Heads of state at this year's African Union summit in Addis Ababa will be voting to elect new leaders to the continental body. While the AU typically promotes regional diversity in its leadership, one observer group says it would be better to favor countries that have best adhered to AU protocols.
Each year, heads of African states select a new chairperson to head the African Union for a one-year term.
The new chair is usually selected on a rotating regional schedule, with leaders from north, south, east and west Africa getting a fair shot at the top seat.
But some observers say this process is unnecessarily arbitrary and that it would be better to choose candidates based on their country's merit.
Michael Orwa, projector coordinator for the State of the Union Coalition that monitors the AU, says few of the previous chairs have come from countries that had ratified AU agreements.
"Of the last five, from Equatorial Guinea, Libya, Malawi, Ghana, Tanzania for example, only Libya had done 26 ratifications of the 36 instruments that we were looking at. So, still maybe good by general standards and patterns in the continent, but I would say still not good enough," said Orwa. "What we want to see is how people in leadership will show by example in action as far as ratification and implementation at a country level is concerned.”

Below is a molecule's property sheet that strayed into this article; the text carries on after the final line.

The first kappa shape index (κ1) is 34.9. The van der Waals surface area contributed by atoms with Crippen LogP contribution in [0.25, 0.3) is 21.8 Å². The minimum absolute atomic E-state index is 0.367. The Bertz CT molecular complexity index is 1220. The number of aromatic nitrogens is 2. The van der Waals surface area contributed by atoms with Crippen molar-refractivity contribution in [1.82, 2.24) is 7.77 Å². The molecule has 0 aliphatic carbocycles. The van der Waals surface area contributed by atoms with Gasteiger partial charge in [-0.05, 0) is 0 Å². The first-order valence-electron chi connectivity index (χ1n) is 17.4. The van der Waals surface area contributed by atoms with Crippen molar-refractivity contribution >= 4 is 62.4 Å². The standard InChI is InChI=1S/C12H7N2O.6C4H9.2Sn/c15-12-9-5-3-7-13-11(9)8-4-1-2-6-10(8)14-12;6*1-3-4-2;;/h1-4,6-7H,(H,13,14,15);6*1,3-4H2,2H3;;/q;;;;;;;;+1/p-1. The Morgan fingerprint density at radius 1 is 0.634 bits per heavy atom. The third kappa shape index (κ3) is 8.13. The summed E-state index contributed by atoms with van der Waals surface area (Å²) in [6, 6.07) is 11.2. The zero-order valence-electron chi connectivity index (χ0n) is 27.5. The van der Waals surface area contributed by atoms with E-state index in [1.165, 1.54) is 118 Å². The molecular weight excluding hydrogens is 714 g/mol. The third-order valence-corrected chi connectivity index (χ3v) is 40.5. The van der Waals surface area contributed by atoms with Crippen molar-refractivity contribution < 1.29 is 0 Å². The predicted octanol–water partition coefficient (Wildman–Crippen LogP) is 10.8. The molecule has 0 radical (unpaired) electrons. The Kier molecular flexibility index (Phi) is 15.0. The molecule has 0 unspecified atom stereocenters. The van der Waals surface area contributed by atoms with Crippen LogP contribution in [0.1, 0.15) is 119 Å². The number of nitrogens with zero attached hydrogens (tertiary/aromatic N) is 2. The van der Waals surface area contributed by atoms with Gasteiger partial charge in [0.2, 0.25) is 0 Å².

The African Union held a workshop in South Africa to outline to member nations the importance of quickly ratifying AU treaties and implementing the doctrines at home.
The AU said of the 42 treaties adopted since the formation of the Organization of African Unity (OAU) in 1963, only 25 have entered into force.
Critics have often accused the African Union of being too weak, and especially soft on human rights violations in member states. Defenders argue that the body does not have the capacity or manpower to be a more effective force.
Orwa of State of the Union says political will to change could make up for a lack of resources.
"And we acknowledge those limitations we acknowledge the limitations in capacity, we acknowledge limitations in resources even human, financial, but we believe at the same time a great political will is perhaps more important than even the most amazing amount of resources that we can have," he said.
In addition to the election of a new AU chair, African leaders will also select a new chairperson to the African Union Commission - the AU's main decision-making body.
Incumbent chairman Jean Ping of Gabon, running for a second four-year term, is facing a strong challenge from South African Home Affairs Minister Nkosazana Dlamini-Zuma.
The election is scheduled to take place Monday, and will be conducted electronically, with the results available immediately.